Anyone Up for a Walk?
18 Oct 2018
When we think of yoga we often think of going to a class, whether it is in a building or in the open air, yoga mat in tow, with a teacher or instructor of some sort leading the way. However yoga, in its truest sense, is union with self.
This is an ever-developing awareness of our connection to not only ourselves but to everyone and everything.
Yoga, or union, is, therefore, possible in every part of our day and is not to be restricted only to a yoga class or practice. Walking, for example, can be used as a time to connect to our body and how we are feeling. This can be happening not only when we are walking on our own but also when we are walking with others.
We can either go for a walk and be thinking about a million and one things or we can go for a walk and simply focus on our body and what we are doing in that particular moment. The latter is walking with a conscious presence. Walking and thinking and walking with presence are two very different experiences. While they both may look similar to the casual observer, let's have a closer look at the difference between the two.
Walking and thinking Walking is a very physical activity, but it can also be a very mental activity too. When we walk and think we aren’t really there with the walk. We may not even be feeling our body or be aware of our movements. When we are walking and thinking of other things that have nothing to do with the walk, we are missing out on the benefits that walking actually offers.
When we walk and think we:
• Are not really there to experience the walk
• Are not present with what we are doing
• Are not feeling or aware of our body
• Are not receiving the benefits of walking
• Are left more depleted and drained after the walk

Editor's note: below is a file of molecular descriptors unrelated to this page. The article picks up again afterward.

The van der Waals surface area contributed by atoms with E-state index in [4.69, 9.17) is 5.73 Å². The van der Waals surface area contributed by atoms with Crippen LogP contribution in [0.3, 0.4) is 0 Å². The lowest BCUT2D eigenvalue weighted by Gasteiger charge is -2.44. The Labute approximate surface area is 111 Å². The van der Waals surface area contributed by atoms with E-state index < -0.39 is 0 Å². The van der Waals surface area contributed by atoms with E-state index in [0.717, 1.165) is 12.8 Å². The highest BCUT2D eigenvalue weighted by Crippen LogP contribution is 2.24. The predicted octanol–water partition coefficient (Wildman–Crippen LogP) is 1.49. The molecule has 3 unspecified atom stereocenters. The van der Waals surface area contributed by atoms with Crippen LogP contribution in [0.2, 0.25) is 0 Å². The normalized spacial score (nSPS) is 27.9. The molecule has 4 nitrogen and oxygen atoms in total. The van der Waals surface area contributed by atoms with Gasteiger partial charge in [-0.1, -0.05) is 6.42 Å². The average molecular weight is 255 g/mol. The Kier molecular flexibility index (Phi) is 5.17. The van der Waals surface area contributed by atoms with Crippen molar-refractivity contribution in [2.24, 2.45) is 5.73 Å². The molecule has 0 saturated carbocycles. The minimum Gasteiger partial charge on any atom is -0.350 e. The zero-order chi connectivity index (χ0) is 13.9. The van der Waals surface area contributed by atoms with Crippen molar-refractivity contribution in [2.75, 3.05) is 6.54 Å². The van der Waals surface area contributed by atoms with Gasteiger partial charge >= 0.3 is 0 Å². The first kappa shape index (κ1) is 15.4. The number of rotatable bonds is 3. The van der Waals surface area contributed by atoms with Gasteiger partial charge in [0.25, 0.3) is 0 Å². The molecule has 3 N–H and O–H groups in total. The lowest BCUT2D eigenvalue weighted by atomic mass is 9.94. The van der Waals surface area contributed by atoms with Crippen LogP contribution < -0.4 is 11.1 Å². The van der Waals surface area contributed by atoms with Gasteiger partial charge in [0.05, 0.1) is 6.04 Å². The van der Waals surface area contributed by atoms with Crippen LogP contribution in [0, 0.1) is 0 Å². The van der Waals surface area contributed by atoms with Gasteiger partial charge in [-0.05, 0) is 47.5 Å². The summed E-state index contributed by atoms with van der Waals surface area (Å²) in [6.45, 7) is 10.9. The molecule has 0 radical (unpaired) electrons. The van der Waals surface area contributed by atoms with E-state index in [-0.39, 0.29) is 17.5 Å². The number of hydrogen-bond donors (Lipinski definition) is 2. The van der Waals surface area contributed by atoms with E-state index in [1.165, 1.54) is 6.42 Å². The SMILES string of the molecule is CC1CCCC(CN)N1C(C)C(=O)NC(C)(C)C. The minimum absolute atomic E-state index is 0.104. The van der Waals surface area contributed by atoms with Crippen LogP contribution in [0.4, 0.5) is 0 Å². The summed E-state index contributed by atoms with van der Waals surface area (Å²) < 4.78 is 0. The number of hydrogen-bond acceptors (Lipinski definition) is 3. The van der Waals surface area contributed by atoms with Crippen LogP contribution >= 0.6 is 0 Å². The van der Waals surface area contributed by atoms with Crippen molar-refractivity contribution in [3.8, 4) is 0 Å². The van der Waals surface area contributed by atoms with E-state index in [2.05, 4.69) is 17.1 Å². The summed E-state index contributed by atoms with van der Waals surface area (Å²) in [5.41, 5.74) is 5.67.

Walking with Conscious presence Walking can be a practical way to develop connection and presence with our body and to experience the benefits of this. When we walk and keep our mind focused on the walk and what we are experiencing at that moment the purpose and quality of our walk changes entirely. When our mind is with what we are doing we start to become more aware of how our body feels.
This may include:
• Feeling the soles of our feet as they take each step
• Feeling the movement of the ankle as the foot lifts off the ground
• Feeling the bend of our knees
• Feeling the movement of our hips
• Feeling the movement through the shoulders and upper back
• Feeling our arms as they swing by our side
• Feeling the rhythm of our walk
• Listing to the sounds around us
• Feeling the warmth or coolness of the air
Walking and thinking and walking in the union are two completely different experiences. In a world of incredible technological advances and access to endless information on anything we can think of, it is puzzling to see something as simple and accessible as walking with conscious presence be so overlooked and undervalued.
One leaves us connected, consciously present and more rejuvenated and the other leaves us disconnected, not really there and more drained after our walk.
As walking is an everyday activity for most, it is a great activity to observe how we are being with ourselves and how we are feeling. At the same time, it can be used as an opportunity to re-connect, let go of stress and enjoy the simplicity, beauty, clarity, and power that walking with presence offers.
* Esoteric Yoga, or ‘innermost union’ is the Yoga of Stillness, as presented by Serge Benhayon of Universal Medicine. Stillness is a quality of energy that re-harmonizes and re-balances our entire body, from the inside out.